Green Manure

From Antivist

Green manures are crops grown solely for the improvement of the soil. When sown toward the close of the season, either alone or among other crops as these are approaching maturity they are often called cover crops because they are intended to cover the ground during winter and thus prevent loss of plant food through washing over the surface ('sheet erosion') or by seepage to lower levels and drainage. In the latter case they are always plowed under in early spring before they have made much growth. Otherwise they might become woody they might decay slowly and thus, for a time be a detriment to the soil.

Plants used for green manures are of two classes; nitrogen gatherers, those that work over atmospheric nitrogen from the air in the soil, and nitrogen consumers. Those that cannot perform this function. But use what nitrogenous compounds are already in the soil. The former are generally the most important because they increase the supply of this important element of plant growth. The most expensive to buy and the one most easily lost from the soil.

The principal nitrogen gathering crops are clovers, vetches, peas, cowpeas, and soy beans. The consumer crops are buckwheat, rye, cowhorn, common turnips and dwarf essex rape. Often these crops are sown together to perform both functions at the same time. One favorite combination is rye and winter vetch. Another is buckwheat and crimson clover. Sometimes all four are sowed together in July, after an early vegetable crop has been harvested. Buckwheat plants are killed by the first frost, and winter will kill crimson clover. The vegetable matter these crops develop will be just as good as if alive when turned under. Rye and vetch will probably live through the winter, must be dug or plowed under before they get 8" high or the job will be difficult and the effecs may not be as good as if the plants were more succulent.

When fresh or rotted manure is available, it is highly advantageous to apply liberally just before a cover crop or a green manure crop is turned under because the bacteria these contain will help break down the buried plants and thus make their plant food material more quickly available to the succeeding crops.

For best results, the soil temperature should be at least 65 degrees and have moist conditions following plowing under for best decomposition.

Choice of the green manure or cover crop will depend on whether or not an increased supply of nitrates is desired in the soil. For summer sue cowpeas, soy beans, velvet beans, and summer vetch. For fall and winter, use crimson clover, hairy or winter vetch, and Canada field peas.

Sweet clover has notable value as a green manure, especially on heavy soils because of its deep rooting habit and the abundance of its foliage. However if the soil is acid it may fail unless lime or superphosphate is applied shortly before seeding. Also it may fail if 'unscarified' (machine scratched) seed is sown late - after the ground has become dry in spring. Such seed gives best results when sown in late fall or on the snow during winter. In these cases, the plants et an earlier start than the weeds which they choke out. Scarified seed cannot be safely used in this way because it germinates too early.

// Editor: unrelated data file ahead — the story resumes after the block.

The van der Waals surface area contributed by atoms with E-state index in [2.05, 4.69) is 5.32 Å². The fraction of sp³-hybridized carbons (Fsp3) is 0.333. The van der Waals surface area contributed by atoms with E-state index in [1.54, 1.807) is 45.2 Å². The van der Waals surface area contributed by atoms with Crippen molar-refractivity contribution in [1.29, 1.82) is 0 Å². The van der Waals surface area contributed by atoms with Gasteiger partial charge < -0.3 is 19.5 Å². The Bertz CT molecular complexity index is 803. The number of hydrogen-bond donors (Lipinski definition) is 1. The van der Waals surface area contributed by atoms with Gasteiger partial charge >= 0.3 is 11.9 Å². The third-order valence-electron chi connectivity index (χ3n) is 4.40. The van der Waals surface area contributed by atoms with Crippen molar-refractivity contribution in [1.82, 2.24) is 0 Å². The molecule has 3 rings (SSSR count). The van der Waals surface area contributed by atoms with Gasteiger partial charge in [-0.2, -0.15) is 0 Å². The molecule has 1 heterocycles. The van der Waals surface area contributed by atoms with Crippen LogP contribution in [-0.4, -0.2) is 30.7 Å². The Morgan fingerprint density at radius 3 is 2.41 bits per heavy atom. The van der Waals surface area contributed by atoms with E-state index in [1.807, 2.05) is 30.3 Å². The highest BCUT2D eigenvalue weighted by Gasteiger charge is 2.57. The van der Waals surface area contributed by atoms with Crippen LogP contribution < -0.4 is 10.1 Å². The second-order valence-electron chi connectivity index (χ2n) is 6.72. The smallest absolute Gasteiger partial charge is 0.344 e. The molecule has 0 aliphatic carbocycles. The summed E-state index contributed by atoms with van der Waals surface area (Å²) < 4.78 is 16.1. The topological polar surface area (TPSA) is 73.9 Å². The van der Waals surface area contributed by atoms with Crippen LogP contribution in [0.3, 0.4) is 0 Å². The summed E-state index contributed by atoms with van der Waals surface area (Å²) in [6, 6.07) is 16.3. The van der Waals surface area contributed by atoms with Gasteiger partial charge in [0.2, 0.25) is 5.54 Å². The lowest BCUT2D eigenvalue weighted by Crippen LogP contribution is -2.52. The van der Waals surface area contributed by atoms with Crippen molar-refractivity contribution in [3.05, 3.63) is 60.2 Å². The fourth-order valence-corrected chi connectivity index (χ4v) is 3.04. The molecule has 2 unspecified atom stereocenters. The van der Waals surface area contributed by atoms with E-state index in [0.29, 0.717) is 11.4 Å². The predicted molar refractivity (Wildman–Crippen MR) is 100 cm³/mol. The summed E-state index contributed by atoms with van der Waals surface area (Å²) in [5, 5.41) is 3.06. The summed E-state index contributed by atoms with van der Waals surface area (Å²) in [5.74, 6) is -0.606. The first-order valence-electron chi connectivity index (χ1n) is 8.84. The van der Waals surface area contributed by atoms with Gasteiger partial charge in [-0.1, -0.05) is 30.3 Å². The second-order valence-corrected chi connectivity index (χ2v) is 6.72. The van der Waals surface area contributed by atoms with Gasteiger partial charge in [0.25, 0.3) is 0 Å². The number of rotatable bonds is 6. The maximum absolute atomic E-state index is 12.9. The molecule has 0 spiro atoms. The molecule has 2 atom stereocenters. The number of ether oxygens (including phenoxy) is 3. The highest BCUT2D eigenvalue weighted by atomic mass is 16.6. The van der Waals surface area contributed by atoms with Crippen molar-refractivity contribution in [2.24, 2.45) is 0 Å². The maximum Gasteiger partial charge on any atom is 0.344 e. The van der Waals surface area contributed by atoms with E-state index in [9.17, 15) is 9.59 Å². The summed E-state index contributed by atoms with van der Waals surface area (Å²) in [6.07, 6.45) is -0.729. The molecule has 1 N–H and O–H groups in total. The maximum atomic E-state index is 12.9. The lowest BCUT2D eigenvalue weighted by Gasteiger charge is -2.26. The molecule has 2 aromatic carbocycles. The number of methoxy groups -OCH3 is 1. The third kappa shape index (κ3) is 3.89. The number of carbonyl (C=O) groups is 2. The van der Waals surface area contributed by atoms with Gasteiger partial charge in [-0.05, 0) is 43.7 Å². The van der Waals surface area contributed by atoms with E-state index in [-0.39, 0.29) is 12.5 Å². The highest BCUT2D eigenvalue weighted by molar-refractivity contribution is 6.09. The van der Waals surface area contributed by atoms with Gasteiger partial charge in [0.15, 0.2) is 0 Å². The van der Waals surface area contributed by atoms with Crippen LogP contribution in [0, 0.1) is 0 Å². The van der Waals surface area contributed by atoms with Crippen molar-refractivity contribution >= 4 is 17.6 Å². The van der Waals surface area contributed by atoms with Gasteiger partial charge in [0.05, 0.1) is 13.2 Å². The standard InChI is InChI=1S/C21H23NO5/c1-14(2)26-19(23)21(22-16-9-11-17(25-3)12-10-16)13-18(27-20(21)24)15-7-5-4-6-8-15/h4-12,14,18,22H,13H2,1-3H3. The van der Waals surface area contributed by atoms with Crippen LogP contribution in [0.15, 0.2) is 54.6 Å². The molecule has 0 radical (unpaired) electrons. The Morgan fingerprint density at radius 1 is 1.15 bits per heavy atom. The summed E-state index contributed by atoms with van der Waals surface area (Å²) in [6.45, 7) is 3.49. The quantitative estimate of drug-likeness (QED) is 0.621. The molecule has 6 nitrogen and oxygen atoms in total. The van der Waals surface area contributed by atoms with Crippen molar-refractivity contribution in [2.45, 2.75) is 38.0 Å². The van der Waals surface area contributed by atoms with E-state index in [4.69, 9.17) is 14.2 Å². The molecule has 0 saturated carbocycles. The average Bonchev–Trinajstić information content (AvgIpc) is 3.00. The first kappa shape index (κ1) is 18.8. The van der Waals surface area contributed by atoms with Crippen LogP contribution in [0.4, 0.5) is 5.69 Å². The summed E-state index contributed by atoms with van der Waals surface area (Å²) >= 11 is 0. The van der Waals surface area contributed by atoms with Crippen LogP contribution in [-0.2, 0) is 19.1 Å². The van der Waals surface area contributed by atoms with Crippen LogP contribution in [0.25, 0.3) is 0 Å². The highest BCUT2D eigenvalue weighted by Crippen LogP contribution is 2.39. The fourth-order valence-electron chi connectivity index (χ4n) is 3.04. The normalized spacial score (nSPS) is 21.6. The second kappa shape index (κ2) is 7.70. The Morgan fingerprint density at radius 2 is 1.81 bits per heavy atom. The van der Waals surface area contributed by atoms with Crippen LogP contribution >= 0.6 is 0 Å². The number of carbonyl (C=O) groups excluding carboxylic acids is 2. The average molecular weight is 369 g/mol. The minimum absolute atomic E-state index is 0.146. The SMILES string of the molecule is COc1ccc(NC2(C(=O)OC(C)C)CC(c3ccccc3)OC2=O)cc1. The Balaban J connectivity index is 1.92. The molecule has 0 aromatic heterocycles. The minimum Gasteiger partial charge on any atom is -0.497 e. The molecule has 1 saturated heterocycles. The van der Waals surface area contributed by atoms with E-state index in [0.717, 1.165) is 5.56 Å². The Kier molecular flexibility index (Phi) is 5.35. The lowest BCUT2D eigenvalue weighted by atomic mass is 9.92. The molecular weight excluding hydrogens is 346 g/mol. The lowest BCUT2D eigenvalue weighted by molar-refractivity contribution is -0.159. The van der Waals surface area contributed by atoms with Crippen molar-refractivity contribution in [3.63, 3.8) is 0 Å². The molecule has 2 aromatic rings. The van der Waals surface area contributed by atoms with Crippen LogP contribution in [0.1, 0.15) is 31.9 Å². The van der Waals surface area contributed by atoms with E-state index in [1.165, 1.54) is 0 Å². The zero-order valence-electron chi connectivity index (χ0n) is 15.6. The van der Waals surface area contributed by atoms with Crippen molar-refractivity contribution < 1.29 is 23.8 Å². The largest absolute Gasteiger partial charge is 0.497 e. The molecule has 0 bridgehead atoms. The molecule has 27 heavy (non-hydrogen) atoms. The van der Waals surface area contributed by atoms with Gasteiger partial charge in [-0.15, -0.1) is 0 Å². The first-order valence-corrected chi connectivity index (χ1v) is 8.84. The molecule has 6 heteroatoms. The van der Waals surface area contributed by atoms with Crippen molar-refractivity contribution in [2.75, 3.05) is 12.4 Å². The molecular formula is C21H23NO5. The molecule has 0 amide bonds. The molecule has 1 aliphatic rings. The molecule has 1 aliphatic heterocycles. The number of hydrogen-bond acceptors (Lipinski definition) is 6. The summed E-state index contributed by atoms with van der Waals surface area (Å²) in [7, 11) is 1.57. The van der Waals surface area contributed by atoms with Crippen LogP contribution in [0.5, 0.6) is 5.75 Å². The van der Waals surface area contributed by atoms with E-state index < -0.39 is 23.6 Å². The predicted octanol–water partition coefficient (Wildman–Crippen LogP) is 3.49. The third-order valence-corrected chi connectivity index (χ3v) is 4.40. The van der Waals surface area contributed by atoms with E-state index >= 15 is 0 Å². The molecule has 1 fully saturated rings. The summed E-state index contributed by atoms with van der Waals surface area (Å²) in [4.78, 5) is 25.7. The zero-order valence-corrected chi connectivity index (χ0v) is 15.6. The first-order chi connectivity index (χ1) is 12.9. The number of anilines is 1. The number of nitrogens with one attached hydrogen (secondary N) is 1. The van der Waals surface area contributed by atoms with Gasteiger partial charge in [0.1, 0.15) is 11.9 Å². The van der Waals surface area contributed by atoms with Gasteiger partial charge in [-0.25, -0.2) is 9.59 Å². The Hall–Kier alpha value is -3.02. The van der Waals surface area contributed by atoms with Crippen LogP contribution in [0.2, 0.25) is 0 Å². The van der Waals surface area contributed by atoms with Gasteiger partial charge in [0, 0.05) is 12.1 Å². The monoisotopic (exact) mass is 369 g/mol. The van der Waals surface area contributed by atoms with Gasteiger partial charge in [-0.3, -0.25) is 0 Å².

Mulch

Mulch is an application of manure, or any other loose material such as leaves spread upon the soil surface to protect the roots of newly planted trees, shrubs, tender plants. Today, it is extended to include earth kept loose by surface tillage to check evaporation.

You can use buckwheat hulls, shredded corn stover, chopped straw, or granulated peat moss. For mulching trees, and berry plants, coarser material may be used - marsh hay, straw, leaves, and corn stalks.

Also used is black paper spread upon the ground between or through which young plants may be grown. It sheds water into the soil, conserves water in the soil by checking evaporation, increases germination, greatly reduce or even eliminate weedings and cultivation, increase soil temperature, hasten maturity, increase yields, and produce larger high quality, and cleaner crops.

Paper should not be used on low value crops. It usually eliminates weeds in the covered area, and thus conserves the moisture and fertility they would use. It also cuts down the cost of cultivation.

Mulching gardens with straw or other litter such as hay or manure is a practical way to increase yields and produce vegetables of the best quality. The benefits are greatest with long-season crops and in dry years. Though straw mulches have increased the yields of nearly all vegetables, their use is not recommended with early short-season crops such as leaf lettuce, peas, spinach, seeded onions, cauliflower, and early cabbage. With root crops such as carrots, beets, and parsnips their use does not appear advantageous and with transplanted onions is of doubtful value. The difficulties of applying straw more than offset the advantage which most of these crops might gain. Straw mulching has been found desirable with all long season crops except sweet corn. Straw should not be applied until the plants are well established. A mulch of 2" to 4" is adequate. Deeper is unnecessary and undesirable.

Between 10 and 15 tons of straw are needed for mulching an acre, or about 500 pounds foro 2,000 square feet.

At the end of the season, straw mulches should be removed and burned because of the unfavorable effect upon the soil when such a large amount of dry organic matter is plowed under. This isi most serious with un-irrigated or sandy soils.

With potatoes, the straw mulch should be applied before the plants come through the soil. With other crops, such as tomatoes, eggplants, and other transplanted vegetables, before transplanting or after the plants are established, preferable at the latter time.

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